REVIEW: Daredevil - Your Third Season Was A Masterpiece
Yesterday, it was announced that Netflix is cancelling its flagship Marvel show Daredevil. It's quite sad because the third and last season was an absolute masterpiece. I'm not just talking good, but great enough that I could compare it with some of the best Marvel Studios shows.
Before I get too far into this, I will note that there are SPOILERS for the third season of Daredevil and a little bit about The Defenders. So, proceed with SPOILER ALERT.
I have enjoyed the Daredevil franchise since it first aired in April 2015. I thought it was a fun show to watch, but I watched the seasons rather casually. There was nothing that urged me to finish the season right away. This season had me at the edge of my seat the entire time. Each episode ended where I NEEDED to watch the next episode right away. Each episode really played like its own individual movie in a grand 13 part epic franchise. Normally, I feel like 13 episodes have been too long for the Netflix shows. I feel like they would be better at an 8-10 episode format. But, this season felt like it held very little fat.
I loved how the story played in the shadow of the Catholic Church. Marvel has always grounded its heroes with real world troubles. For Matt Murdock (Charlie Cox), having grown up in a Catholic Orphanage, has always been at odds with his Catholic beliefs. The beginning of this season sees him at his possible lowest point where he was almost dead as a result of the events of The Defenders series and he does not know what has become of his love Elektra. And he questions God.
But, instead of playing into the evil Catholic Church trope, the Church serves as a guiding light for Matt/Daredevil with Father Paul Lantom (Peter McRobbie) and Sister Maggie (Joanne Whalley) serving as his guiding light. It is through them that we realize God does not do things to us to punish us. He gives us choices as every choice has consequences. But, it is also about striving to make choices that help people, even if they aren't the best choices. And none of our heroes make the best choics at one point. One of the biggest examples being the cover-up of Sister Maggie being Matt's actual biological mom. Neither Lantom or Maggie did what they did to hurt Matt. Maggie left her son because she was experiencing postpartum depression, which was not talked about in those days, and felt herself as danger to her own son. Ironically, she had a hand in raising him after his father died.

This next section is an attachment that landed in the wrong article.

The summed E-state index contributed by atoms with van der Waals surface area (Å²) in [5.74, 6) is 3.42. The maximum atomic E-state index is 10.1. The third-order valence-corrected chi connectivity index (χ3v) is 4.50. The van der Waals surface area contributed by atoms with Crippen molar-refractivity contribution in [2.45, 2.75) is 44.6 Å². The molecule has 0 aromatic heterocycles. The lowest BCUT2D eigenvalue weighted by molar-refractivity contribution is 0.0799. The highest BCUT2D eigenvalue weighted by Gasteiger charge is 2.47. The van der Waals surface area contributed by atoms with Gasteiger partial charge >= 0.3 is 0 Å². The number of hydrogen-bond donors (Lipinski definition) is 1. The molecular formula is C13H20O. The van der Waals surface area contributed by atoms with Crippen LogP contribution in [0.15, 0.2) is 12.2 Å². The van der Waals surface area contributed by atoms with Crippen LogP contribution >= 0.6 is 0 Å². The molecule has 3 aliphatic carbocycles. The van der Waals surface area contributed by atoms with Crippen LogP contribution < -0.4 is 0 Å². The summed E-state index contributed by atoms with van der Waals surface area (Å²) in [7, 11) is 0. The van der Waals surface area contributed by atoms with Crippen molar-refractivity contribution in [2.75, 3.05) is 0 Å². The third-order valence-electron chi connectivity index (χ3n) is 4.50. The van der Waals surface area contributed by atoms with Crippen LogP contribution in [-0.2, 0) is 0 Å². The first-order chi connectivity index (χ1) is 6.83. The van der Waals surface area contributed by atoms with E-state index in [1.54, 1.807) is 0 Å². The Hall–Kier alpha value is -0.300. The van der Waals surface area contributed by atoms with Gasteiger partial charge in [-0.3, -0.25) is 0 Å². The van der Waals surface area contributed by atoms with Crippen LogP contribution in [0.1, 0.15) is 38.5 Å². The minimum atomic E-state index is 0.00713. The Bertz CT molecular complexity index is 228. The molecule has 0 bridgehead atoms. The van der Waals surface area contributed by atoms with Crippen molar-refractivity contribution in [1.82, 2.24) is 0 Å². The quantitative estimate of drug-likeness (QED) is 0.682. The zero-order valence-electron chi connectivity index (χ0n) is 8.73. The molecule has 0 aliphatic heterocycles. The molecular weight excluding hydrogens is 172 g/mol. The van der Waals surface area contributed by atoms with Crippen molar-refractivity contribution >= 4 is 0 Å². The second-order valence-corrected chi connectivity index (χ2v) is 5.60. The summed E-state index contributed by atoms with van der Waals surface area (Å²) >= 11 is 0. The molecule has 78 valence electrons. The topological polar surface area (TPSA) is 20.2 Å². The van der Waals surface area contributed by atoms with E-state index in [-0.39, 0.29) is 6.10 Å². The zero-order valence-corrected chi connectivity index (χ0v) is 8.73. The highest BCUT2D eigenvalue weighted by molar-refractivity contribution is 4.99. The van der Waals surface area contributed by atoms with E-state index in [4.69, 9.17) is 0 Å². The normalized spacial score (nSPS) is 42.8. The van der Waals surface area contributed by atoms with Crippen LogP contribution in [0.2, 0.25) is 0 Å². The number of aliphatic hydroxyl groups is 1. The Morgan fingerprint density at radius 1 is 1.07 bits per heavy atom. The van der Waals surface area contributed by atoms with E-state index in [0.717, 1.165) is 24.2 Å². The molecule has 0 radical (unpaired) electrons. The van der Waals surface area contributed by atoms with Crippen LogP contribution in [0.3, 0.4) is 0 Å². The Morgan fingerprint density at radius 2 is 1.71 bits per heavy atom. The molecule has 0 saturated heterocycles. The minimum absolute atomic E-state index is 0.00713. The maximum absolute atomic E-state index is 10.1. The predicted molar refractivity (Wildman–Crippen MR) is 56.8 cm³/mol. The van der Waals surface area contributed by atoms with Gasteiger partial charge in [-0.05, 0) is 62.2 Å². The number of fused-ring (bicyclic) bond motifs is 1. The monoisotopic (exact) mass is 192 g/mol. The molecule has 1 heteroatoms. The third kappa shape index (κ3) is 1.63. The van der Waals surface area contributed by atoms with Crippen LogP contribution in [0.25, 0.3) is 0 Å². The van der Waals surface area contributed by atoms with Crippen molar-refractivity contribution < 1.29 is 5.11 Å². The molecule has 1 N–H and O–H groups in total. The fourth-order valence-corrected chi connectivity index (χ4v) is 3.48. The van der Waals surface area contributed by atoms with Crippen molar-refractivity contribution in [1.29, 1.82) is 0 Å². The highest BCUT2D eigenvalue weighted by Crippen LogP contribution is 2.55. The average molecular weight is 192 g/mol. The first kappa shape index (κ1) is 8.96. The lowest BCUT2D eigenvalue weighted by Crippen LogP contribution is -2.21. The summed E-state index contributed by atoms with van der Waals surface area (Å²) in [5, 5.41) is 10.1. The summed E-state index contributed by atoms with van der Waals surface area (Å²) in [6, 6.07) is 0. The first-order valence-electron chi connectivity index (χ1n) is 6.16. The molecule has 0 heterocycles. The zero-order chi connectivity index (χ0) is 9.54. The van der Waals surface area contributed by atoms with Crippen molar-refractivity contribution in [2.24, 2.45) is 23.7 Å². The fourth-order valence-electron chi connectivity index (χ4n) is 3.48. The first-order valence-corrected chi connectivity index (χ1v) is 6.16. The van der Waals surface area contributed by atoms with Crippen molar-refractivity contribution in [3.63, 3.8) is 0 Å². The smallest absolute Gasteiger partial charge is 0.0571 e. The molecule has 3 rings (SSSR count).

I am somebody who struggles to understand organized religion, but this season really got me to understand how one can stand in the face of adversity while holding faith in God.
I love that all the characters really get to shine. We see Foggy Nelson (Elden Henson) work to dismantle Wilson Fisk (Vincent D'Onofrio) by trying to run for District Attorney and we see Karen Page (Deborah Ann Woll) try to use the power of the press to take on Fisk. I've got to say, though, that Woll gets an MVP shout out. She is amazing this season, including an amazing scene in which she face to face with Fisk and admits to killing one of the few people he actually trusts. The scene is intense and the performances from both Woll and D'Onofrio are quite formidable.
New this season is Rahul "Ray" Nadeem (Jay Ali), an FBI agent who is only trying to make ends meet for his family, but gets embroiled in a major controversy. In a season full of choices, it was interesting to have Nadeem be our eyes into the season. The choices he makes takes him to both the light side and the dark side (when he ends up in the pocket of Fisk himself). His final choice bring him to ultimate redemption. He knows he's screwed and he is going to die. So he ends up making a last testimonial that would expose Fisk's wrong doings and his influence over the FBI.
I cannot forget this show's villains. It goes without saying that Fisk, or, as he finally gets his famous moniker, Kingpin, is one of the greatest villains in the Marvel Cinematic Universe. In the comic books, Kingpin had been a rather one dimensional character, a stereotypical crime boss. But, this series really fleshes this character out. It's both the writing and D'Onofrio's performance that has made Kingpin so great. D'Onofrio plays the character with such restraint, but, when needed, he lets out a more monstrous side. This season, though, shows what a mastermind this character is. He is always one step ahead of all the characters. Just when they think they've destroyed him, he turns it around.
He is also responsible for the creating of a psychotic villain in fallen FBI Agent Benjamin "Dex" Poindexter (Wilson Bethel)...the man to later be known as Bullseye. Fisk exploits every weakness in Dex to bring out the villain in him. And, what a great choice Fisks makes as Dex is the perfect nemesis for Daredevil. With his amazing ability to hit any target, Dex is able to offset Dardevil's brawler skills which require being close up. This makes for some pretty awesome fight scenes.
I really hope that, whatever happens, these characters continue in some way. A lot of people are speculating that Daredevil might move to Disney's new Disney+ streaming service or over to Hulu, of which Disney will own majority stock once the Fox deal is completed. My hopes are even bigger. I would love to see these characters move to the movies. And, I would love for them to keep the cast. They are all so amazing. Can you imagine D'Onofrio as Kingpin in a Spider-Man film? I know I would.
Whatever they do, I hope these characters live on in the Marvel Cinematic Universe...